Gov. Brian Kemp warned Tuesday state authorities are prepared to do “whatever is necessary to keep the peace” as protests against police brutality and racial injustice continue across Georgia.
The governor and the state public health commissioner, Dr. Kathleen Toomey, also heeded protesters and law enforcement in protest areas like Atlanta to be mindful of their exposure to coronavirus and seek testing if they have been involved with large groups.
At a news conference Tuesday, Kemp said he understood the anger expressed in protests since Friday over the death of George Floyd, a 46-year-old black man who died after a white officer kneeled on his neck for several minutes during an arrest last week in Minneapolis, Minnesota.
But the governor also stressed he will not tolerate acts of violence and property destruction as protesting is poised to continue this week, particularly amid intelligence reports from state investigators who have identified members out-of-state extremist groups that have infiltrated demonstrating crowds.
“If those people who are unruly out there think that we will lay down and we will quit, you are in the wrong state,” Kemp said Tuesday.
“We have to have people who follow the law,” Kemp added. “And when you don’t, it puts us in a bad spot.”
Demonstrations in Atlanta, Athens, Savannah, Gainesville and elsewhere in Georgia coincided over the weekend with nationwide protests over the death of Floyd as well as other recent instances of race-related violence, including the fatal shooting of 25-year-old Ahmaud Arbery near Brunswick in late February.
In Atlanta, four consecutive nights of largely peaceful demonstrations starting last Friday have at times devolved into scenes of property damage and confrontations with police, who in turn have fired tear gas cannisters and made hundreds of arrests. The city was placed under a 9 p.m. curfew Tuesday for the fourth straight night.
The protests in Georgia’s largest city prompted the governor to declare a state of emergency for all 159 Georgia counties on Saturday and order the deployment of 3,000 Georgia National Guard troops, who have been involved in crowd-control activities in recent days to enforce nightly curfews.
Vic Reynolds, director of the Georgia Bureau of Investigation, said at Tuesday’s news conference that investigators combing social media have identified “certain groups” aiming to incite violence and destruction rather protest peacefully. He did not name which groups those may be.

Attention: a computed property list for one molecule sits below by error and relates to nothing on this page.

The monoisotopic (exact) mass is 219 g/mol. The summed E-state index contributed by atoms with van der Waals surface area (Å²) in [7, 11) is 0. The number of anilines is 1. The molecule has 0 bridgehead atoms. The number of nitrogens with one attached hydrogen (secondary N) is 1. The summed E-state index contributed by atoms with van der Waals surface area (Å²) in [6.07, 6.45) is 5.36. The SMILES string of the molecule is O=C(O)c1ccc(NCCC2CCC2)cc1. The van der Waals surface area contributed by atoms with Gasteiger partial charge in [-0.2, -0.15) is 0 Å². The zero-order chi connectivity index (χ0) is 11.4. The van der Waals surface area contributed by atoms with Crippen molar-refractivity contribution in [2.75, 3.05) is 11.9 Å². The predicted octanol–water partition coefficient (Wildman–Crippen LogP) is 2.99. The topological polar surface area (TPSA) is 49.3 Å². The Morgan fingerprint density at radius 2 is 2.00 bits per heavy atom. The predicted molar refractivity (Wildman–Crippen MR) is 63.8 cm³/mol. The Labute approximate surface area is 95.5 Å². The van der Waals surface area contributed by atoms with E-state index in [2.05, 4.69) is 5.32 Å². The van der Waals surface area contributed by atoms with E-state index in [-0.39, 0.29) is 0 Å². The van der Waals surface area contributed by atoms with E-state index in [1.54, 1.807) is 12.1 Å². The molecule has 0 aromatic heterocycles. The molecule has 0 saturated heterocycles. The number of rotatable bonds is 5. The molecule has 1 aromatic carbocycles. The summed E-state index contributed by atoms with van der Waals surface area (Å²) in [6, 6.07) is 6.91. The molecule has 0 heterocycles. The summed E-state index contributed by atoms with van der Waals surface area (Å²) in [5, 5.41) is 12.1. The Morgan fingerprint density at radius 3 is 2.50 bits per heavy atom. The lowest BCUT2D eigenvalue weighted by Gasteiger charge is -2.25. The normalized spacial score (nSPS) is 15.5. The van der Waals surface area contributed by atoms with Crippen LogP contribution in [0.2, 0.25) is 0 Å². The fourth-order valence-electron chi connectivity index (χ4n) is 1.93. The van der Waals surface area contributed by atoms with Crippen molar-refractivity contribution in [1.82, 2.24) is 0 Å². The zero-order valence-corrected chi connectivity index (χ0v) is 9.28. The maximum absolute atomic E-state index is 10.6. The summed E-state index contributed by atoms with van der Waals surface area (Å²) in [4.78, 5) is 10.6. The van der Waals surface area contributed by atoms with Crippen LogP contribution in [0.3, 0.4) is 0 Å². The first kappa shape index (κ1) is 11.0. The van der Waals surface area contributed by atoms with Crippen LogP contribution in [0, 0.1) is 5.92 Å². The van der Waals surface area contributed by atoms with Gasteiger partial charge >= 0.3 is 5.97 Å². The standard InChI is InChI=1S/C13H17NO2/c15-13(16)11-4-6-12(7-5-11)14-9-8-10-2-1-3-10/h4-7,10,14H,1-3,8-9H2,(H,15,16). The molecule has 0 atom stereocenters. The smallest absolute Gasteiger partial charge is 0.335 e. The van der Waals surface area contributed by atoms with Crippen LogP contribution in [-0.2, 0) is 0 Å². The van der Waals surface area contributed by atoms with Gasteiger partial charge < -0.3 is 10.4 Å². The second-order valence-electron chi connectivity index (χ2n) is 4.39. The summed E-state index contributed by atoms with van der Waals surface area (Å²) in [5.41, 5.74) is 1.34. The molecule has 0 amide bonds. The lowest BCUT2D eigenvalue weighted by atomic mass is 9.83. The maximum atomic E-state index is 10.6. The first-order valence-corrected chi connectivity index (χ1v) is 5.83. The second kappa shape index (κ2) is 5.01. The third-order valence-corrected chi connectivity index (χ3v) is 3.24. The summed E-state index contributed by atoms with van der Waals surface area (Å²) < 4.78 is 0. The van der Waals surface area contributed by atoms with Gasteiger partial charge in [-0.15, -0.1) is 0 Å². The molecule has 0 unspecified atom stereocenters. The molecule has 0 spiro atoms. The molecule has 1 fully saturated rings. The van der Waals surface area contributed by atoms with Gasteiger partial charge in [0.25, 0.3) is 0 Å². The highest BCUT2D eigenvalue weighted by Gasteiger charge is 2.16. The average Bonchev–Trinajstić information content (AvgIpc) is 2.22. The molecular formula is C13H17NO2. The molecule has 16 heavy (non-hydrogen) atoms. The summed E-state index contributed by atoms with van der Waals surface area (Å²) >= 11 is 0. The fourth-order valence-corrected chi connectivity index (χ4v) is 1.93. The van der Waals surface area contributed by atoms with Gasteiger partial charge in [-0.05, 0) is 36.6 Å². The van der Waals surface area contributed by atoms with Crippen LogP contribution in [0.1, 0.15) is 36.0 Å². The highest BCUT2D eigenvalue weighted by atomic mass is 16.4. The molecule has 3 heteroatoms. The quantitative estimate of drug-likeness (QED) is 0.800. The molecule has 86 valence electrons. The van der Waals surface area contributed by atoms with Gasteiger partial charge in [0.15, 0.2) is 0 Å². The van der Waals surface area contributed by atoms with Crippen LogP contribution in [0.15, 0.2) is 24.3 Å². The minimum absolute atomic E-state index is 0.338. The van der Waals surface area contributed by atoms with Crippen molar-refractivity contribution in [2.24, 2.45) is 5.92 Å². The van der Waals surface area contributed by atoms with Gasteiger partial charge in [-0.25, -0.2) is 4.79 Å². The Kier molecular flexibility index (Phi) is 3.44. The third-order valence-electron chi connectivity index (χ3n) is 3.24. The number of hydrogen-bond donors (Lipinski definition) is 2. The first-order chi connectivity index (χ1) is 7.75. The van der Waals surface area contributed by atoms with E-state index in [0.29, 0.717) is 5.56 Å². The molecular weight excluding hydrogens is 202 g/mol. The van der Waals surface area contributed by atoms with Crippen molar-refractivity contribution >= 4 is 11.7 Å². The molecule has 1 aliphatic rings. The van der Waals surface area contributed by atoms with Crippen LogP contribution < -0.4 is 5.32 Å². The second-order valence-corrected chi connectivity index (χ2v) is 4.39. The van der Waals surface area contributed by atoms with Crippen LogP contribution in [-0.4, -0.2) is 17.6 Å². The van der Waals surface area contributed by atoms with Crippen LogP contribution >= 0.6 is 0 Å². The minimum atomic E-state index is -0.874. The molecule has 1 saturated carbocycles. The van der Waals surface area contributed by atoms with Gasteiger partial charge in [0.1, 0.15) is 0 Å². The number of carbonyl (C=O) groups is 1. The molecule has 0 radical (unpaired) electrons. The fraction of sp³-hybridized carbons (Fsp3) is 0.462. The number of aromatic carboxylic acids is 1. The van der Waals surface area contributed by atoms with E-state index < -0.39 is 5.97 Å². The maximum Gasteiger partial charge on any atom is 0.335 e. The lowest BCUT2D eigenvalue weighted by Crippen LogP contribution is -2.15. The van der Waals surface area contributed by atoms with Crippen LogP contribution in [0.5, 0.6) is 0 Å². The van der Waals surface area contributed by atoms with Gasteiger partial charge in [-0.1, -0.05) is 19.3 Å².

“We are convinced…there are individuals here from various groups around the country, a lot of which are bent primarily on destruction and violence,” Reynolds said.
Authorities also said members of a “violent extremist group” were present at protests in Athens on Sunday but did not name the group in a news release issued Monday by the Athens-Clarke County Police Department.
Meanwhile, state health officials are growing anxious about potential outbreaks of coronavirus as hundreds of people packed together during protests.
Officials still see encouraging signs the virus’ spread is slowing due to lower positive case rates and fewer hospitalizations, said Toomey, the state health commissioner. But the protests have thrown a new variable into the equation, forcing officials to boost testing activities around the demonstrations and diverting National Guard troops that have been assisting test sites.
“When you have this many people gathered together in close proximity, you run the risk of viral transmission,” Toomey said.
Speaking Tuesday, Toomey said health officials are setting up one or two testing sites for protesters in Atlanta and working with Atlanta Mayor Keisha Lance Bottoms on providing tests for city police and firefighters. National Guard members and other state authorities sent to protests will also be tested, she said.
“We want to make sure that everyone who may be exposed unwittingly has access to testing quickly and that we can assist in this time to mitigate any potential spread from this demonstration,” Toomey said.
“We want to make sure that the pandemic doesn’t spread because of this,” she added.
As of Tuesday afternoon, roughly 48,200 people in Georgia had tested positive for COVID-19, the disease caused by the novel strain of coronavirus that sparked a global pandemic. The virus had killed 2,102 Georgians.
Kemp, noting the challenge of balancing social distancing with the right to protest, urged Georgians Tuesday to remember the virus has not abated and that there still is no vaccine for it.
“We are still battling a pandemic and we need to stay vigilant,” the governor said. “Continue to keep your distance, wash your hands and do all the other things we have been saying for weeks and weeks now.”